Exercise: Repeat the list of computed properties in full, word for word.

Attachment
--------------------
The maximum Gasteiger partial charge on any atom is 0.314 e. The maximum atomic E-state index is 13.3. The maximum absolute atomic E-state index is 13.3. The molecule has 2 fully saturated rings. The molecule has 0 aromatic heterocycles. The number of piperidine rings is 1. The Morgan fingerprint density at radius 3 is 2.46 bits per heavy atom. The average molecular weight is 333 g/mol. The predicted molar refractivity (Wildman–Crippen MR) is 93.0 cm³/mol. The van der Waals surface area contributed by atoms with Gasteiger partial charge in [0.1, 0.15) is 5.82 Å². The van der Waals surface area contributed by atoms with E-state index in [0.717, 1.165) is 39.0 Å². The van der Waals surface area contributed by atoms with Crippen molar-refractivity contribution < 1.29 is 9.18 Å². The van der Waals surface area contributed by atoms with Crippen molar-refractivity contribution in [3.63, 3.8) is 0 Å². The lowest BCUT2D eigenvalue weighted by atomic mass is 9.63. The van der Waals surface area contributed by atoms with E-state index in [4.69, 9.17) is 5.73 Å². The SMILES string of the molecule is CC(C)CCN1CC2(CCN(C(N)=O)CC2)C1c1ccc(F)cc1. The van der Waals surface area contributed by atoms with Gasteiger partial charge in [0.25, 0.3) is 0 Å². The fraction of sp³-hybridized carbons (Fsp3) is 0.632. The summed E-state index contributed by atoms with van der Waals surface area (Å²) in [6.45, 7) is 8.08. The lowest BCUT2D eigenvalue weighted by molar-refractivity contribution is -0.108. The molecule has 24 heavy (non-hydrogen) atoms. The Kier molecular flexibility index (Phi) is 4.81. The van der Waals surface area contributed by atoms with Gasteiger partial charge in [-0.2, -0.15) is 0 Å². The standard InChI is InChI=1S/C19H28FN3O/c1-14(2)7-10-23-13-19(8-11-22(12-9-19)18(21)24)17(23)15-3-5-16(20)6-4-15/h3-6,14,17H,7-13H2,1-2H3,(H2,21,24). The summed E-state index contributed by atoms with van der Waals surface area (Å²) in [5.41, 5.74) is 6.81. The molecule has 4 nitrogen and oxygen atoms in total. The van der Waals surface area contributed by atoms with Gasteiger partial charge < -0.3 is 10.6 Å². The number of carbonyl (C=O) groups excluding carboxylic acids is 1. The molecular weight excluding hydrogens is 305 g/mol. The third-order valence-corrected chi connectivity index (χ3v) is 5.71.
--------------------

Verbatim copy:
The maximum Gasteiger partial charge on any atom is 0.314 e. The maximum atomic E-state index is 13.3. The maximum absolute atomic E-state index is 13.3. The molecule has 2 fully saturated rings. The molecule has 0 aromatic heterocycles. The number of piperidine rings is 1. The Morgan fingerprint density at radius 3 is 2.46 bits per heavy atom. The average molecular weight is 333 g/mol. The predicted molar refractivity (Wildman–Crippen MR) is 93.0 cm³/mol. The van der Waals surface area contributed by atoms with Gasteiger partial charge in [0.1, 0.15) is 5.82 Å². The van der Waals surface area contributed by atoms with E-state index in [0.717, 1.165) is 39.0 Å². The van der Waals surface area contributed by atoms with Crippen molar-refractivity contribution < 1.29 is 9.18 Å². The van der Waals surface area contributed by atoms with Crippen molar-refractivity contribution in [3.63, 3.8) is 0 Å². The lowest BCUT2D eigenvalue weighted by atomic mass is 9.63. The van der Waals surface area contributed by atoms with E-state index in [4.69, 9.17) is 5.73 Å². The SMILES string of the molecule is CC(C)CCN1CC2(CCN(C(N)=O)CC2)C1c1ccc(F)cc1. The van der Waals surface area contributed by atoms with Gasteiger partial charge in [0.25, 0.3) is 0 Å². The fraction of sp³-hybridized carbons (Fsp3) is 0.632. The summed E-state index contributed by atoms with van der Waals surface area (Å²) in [6.45, 7) is 8.08. The lowest BCUT2D eigenvalue weighted by molar-refractivity contribution is -0.108. The molecule has 24 heavy (non-hydrogen) atoms. The Kier molecular flexibility index (Phi) is 4.81. The van der Waals surface area contributed by atoms with Gasteiger partial charge in [-0.2, -0.15) is 0 Å². The standard InChI is InChI=1S/C19H28FN3O/c1-14(2)7-10-23-13-19(8-11-22(12-9-19)18(21)24)17(23)15-3-5-16(20)6-4-15/h3-6,14,17H,7-13H2,1-2H3,(H2,21,24). The summed E-state index contributed by atoms with van der Waals surface area (Å²) in [5.41, 5.74) is 6.81. The molecule has 4 nitrogen and oxygen atoms in total. The van der Waals surface area contributed by atoms with Gasteiger partial charge < -0.3 is 10.6 Å². The number of carbonyl (C=O) groups excluding carboxylic acids is 1. The molecular weight excluding hydrogens is 305 g/mol. The third-order valence-corrected chi connectivity index (χ3v) is 5.71.